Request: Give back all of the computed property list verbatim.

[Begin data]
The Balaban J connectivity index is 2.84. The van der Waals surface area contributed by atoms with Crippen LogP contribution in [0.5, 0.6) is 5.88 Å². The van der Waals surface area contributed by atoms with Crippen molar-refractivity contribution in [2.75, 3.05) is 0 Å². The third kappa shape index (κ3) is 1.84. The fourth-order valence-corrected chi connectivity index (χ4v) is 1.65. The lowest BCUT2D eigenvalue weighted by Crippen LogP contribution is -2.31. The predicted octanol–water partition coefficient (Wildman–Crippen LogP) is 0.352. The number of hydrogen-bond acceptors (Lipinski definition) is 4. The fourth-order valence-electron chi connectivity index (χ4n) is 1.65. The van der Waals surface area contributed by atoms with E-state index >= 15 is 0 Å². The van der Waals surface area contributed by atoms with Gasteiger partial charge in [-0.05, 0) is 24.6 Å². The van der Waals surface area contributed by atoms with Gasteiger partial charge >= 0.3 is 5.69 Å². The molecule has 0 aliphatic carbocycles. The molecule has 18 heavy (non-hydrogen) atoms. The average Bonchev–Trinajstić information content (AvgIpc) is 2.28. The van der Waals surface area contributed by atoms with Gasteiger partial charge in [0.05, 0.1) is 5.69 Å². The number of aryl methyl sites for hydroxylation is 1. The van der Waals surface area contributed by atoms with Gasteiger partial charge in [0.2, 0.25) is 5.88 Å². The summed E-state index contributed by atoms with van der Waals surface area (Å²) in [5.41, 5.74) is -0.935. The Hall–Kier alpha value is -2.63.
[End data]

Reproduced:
The Balaban J connectivity index is 2.84. The van der Waals surface area contributed by atoms with Crippen LogP contribution in [0.5, 0.6) is 5.88 Å². The van der Waals surface area contributed by atoms with Crippen molar-refractivity contribution in [2.75, 3.05) is 0 Å². The third kappa shape index (κ3) is 1.84. The fourth-order valence-corrected chi connectivity index (χ4v) is 1.65. The lowest BCUT2D eigenvalue weighted by Crippen LogP contribution is -2.31. The predicted octanol–water partition coefficient (Wildman–Crippen LogP) is 0.352. The number of hydrogen-bond acceptors (Lipinski definition) is 4. The fourth-order valence-electron chi connectivity index (χ4n) is 1.65. The van der Waals surface area contributed by atoms with E-state index >= 15 is 0 Å². The van der Waals surface area contributed by atoms with Gasteiger partial charge in [-0.05, 0) is 24.6 Å². The van der Waals surface area contributed by atoms with Gasteiger partial charge >= 0.3 is 5.69 Å². The molecule has 0 aliphatic carbocycles. The molecule has 18 heavy (non-hydrogen) atoms. The average Bonchev–Trinajstić information content (AvgIpc) is 2.28. The van der Waals surface area contributed by atoms with Gasteiger partial charge in [0.05, 0.1) is 5.69 Å². The number of aryl methyl sites for hydroxylation is 1. The van der Waals surface area contributed by atoms with Gasteiger partial charge in [0.2, 0.25) is 5.88 Å². The summed E-state index contributed by atoms with van der Waals surface area (Å²) in [5.41, 5.74) is -0.935. The Hall–Kier alpha value is -2.63.